While there is nothing wrong in investigating 2G spectrum allocation from 2001 onwards, this exercise should not be used to delay the ongoing probe into the affairs of the former Union Communications and Information Technology Minister, A. Raja, according to Arun Shourie, who held the same portfolios in the National Democratic Alliance Government.
“You can file a separate FIR [with regard to the different periods],” he said delivering the Nani Palkhivala Memorial Lecture on “The real significance of scams,” organised by the Palkhivala Foundation and the Madras Chamber of Commence and Industry here on Saturday.
Mr. Shourie claimed that Prime Minister Manmohan Singh was aware of what had been going on in the telecom sector but did nothing for almost two years. It was only to deflect the focus from the Prime Minister that the Niira Radia tapes were leaked, after the release of the Comptroller and Auditor-General's scathing criticism of 2G spectrum allocation.
The “objective” of the government was to turn the entire focus on Mr. Raja. “They have also succeeded to an extent.” Disputing Mr. Raja's claim that he was merely following in the footsteps of his predecessors in adopting the ‘first come, first served' policy in the allocation, Mr. Shourie said Mr. Raja did not deal with all pending applications. The last date for applying for 2G spectrum allocation was advanced to September 25, 2007 from October 1, 2007. The eligible applicants were asked to submit compliance with the terms of the Letter of Intent, including payment of the licence fee of Rs.1,651 crore, within 45 minutes.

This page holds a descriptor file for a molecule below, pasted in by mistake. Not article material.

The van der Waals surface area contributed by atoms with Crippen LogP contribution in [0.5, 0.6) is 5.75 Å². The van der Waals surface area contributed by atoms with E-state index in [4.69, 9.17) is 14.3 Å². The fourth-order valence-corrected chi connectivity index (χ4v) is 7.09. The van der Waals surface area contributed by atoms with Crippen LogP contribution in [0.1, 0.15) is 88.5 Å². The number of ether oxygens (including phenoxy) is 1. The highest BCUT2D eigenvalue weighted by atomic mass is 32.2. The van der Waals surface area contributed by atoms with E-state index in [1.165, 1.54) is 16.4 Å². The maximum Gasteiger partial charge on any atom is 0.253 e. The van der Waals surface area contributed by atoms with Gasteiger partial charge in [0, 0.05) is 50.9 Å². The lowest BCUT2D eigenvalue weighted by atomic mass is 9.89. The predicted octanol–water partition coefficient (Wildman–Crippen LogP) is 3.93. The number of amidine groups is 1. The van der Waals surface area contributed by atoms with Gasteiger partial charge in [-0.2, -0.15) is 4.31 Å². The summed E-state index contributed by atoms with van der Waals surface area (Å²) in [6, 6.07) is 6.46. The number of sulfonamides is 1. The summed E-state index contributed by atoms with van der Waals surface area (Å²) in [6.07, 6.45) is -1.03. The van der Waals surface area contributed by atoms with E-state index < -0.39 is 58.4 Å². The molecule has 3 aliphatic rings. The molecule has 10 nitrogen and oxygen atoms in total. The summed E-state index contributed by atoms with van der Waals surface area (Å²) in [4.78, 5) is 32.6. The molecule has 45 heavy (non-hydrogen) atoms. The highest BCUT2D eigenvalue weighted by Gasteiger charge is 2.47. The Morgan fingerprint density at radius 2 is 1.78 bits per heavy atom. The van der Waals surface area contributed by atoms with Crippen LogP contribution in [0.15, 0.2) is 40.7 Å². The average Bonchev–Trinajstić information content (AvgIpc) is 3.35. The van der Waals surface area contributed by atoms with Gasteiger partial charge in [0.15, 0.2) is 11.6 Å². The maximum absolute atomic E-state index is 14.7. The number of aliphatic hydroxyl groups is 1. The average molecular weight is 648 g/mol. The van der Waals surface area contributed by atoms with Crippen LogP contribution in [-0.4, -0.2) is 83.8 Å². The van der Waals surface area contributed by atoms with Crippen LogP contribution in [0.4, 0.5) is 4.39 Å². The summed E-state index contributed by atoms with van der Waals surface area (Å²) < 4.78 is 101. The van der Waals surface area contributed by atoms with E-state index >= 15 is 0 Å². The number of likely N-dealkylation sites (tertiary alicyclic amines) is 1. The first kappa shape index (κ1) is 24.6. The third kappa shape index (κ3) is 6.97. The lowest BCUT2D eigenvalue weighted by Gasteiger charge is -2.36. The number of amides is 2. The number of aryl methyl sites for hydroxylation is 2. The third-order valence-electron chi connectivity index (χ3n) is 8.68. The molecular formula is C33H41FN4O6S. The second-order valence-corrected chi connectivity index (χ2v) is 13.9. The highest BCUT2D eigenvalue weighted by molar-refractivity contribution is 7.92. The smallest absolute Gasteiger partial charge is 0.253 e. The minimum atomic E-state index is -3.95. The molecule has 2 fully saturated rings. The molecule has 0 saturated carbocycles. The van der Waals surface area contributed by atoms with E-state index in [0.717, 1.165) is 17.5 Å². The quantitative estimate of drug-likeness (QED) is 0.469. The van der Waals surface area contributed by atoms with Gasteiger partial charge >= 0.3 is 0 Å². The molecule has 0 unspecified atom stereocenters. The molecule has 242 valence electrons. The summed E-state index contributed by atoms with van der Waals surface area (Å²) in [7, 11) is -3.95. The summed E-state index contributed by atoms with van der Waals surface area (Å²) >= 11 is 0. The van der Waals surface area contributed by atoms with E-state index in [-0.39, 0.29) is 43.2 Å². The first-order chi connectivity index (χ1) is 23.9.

Mr. Raja had ignored the advice of the Prime Minister and the offices of the Finance and Law Ministers and also the Telecom Regulatory Authority of India in this regard, Mr. Shourie said.
He advised the media not to run after the “hypothetical figure of loss [Rs 1.76 lakh crore] to the exchequer” mentioned by the CAG. According to him, the realistic figure could be around Rs. 30,000 crore.
The former Central Vigilance Commissioner, N. Vittal, said if people were to realise that “there is no other alternative [TINA]” to honesty at every level, there would be less corruption.
Mr. Vittal lamented that the entire system in India was “designed” for corruption. “In no area do we have accountability.” Besides, the Prevention of Corruption Act allowed the “corrupter” to go scot-free. Though confiscation of the ill-gotten wealth had oft been spoken about, no law was enacted.
For reforming the system, he stressed the need for strengthening the judiciary, the Election Commission, the Central Vigilance Commission, the CAG and also the media.